In seeking to understand how different generations in an organisation can affect digital transformation, Forrester conducted in-depth surveys of 240 Baby Boomers, Gen X-ers and Millennials. Some of the differences it found between the various groups were striking.
When asked what they believe are the key drivers behind digital transformation, Baby Boomers were most likely to name ‘growing revenue’ as a motivator, while Gen X-ers put greater emphasis on how digital change can improve the way business itself works.
Fifty-one per cent of Gen X-ers questioned in the survey said improving time to market is a driver for change, compared to 42% of Baby Boomers and just 30% of Millennials. Gen X-ers are also far more likely to believe transformation is driven by a desire to improve innovation and bring new offerings to market (47%, compared to 32% for Baby Boomers and 37% for Millennials) and to create a seamless, harmonised customer experience across channels (49%, compared to 32% for Baby Boomers and 34% for Millennials).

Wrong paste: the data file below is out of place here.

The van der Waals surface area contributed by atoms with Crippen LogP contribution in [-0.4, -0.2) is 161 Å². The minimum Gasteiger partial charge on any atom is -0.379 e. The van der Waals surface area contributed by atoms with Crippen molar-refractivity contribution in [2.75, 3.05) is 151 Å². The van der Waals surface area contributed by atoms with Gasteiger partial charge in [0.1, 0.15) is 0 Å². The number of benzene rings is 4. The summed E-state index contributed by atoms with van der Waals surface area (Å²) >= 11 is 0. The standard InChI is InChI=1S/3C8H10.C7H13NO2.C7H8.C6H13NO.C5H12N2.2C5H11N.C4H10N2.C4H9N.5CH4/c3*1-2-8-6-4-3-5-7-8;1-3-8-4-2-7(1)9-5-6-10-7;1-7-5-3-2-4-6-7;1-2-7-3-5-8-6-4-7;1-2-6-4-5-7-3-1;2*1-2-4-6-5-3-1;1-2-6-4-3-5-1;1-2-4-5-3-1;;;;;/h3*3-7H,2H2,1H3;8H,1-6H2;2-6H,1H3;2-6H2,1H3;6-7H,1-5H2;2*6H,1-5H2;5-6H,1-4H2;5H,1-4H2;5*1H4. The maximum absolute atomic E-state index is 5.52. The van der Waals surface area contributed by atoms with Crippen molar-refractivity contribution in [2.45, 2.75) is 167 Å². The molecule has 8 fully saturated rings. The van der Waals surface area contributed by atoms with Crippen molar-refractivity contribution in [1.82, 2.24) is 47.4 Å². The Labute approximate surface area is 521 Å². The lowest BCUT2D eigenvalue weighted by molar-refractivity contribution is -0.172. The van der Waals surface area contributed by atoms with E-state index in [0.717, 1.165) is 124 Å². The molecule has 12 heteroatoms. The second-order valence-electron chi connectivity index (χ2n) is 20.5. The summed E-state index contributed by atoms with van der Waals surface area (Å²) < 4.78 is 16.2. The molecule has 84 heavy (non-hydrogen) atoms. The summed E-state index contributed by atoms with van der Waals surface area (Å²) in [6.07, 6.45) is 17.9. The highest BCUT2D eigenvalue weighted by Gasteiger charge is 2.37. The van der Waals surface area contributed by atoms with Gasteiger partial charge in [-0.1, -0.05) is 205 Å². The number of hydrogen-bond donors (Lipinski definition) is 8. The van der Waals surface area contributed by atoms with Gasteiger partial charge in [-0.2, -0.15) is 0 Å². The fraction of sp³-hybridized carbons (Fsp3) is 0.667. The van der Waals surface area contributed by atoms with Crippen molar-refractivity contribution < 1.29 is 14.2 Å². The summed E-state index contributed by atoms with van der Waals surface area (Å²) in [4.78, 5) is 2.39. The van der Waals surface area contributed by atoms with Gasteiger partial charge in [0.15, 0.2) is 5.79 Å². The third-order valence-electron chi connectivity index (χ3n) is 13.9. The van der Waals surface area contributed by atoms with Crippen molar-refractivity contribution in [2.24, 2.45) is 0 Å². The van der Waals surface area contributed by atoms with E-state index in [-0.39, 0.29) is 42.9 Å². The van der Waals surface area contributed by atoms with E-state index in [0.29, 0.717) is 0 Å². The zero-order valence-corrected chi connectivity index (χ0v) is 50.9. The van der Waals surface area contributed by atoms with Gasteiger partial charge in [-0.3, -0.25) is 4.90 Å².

“The data speaks for itself,” notes the study, “Gen X not only understands what drives digital transformation and how to measure its success, but also has clarity on what impact the transformation has on different parts of the business.”
What do these generational differences mean and how can organisations put these to work for everyone’s advantage?